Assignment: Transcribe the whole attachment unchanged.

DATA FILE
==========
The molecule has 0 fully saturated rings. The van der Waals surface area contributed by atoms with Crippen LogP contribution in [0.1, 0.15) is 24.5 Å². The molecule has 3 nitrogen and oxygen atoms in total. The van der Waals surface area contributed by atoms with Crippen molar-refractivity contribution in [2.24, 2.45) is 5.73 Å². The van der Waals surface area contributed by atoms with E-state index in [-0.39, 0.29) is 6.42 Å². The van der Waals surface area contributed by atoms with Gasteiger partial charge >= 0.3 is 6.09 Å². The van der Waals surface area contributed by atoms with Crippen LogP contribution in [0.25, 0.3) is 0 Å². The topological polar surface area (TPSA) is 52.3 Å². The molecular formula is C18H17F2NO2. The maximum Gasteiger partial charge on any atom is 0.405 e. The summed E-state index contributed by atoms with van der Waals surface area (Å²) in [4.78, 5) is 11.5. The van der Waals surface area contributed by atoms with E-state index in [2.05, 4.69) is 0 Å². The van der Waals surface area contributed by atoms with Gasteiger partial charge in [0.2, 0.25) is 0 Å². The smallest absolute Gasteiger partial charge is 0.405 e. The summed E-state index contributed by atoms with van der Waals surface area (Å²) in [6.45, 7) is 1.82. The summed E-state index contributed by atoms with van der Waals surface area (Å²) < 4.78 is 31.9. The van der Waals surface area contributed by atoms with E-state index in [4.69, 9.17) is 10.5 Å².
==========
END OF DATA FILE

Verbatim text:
The molecule has 0 fully saturated rings. The van der Waals surface area contributed by atoms with Crippen LogP contribution in [0.1, 0.15) is 24.5 Å². The molecule has 3 nitrogen and oxygen atoms in total. The van der Waals surface area contributed by atoms with Crippen molar-refractivity contribution in [2.24, 2.45) is 5.73 Å². The van der Waals surface area contributed by atoms with E-state index in [-0.39, 0.29) is 6.42 Å². The van der Waals surface area contributed by atoms with Gasteiger partial charge >= 0.3 is 6.09 Å². The van der Waals surface area contributed by atoms with Crippen LogP contribution in [0.25, 0.3) is 0 Å². The topological polar surface area (TPSA) is 52.3 Å². The molecular formula is C18H17F2NO2. The maximum Gasteiger partial charge on any atom is 0.405 e. The summed E-state index contributed by atoms with van der Waals surface area (Å²) in [4.78, 5) is 11.5. The van der Waals surface area contributed by atoms with E-state index in [2.05, 4.69) is 0 Å². The van der Waals surface area contributed by atoms with Gasteiger partial charge in [0.2, 0.25) is 0 Å². The smallest absolute Gasteiger partial charge is 0.405 e. The summed E-state index contributed by atoms with van der Waals surface area (Å²) in [6.45, 7) is 1.82. The summed E-state index contributed by atoms with van der Waals surface area (Å²) < 4.78 is 31.9. The van der Waals surface area contributed by atoms with E-state index in [4.69, 9.17) is 10.5 Å².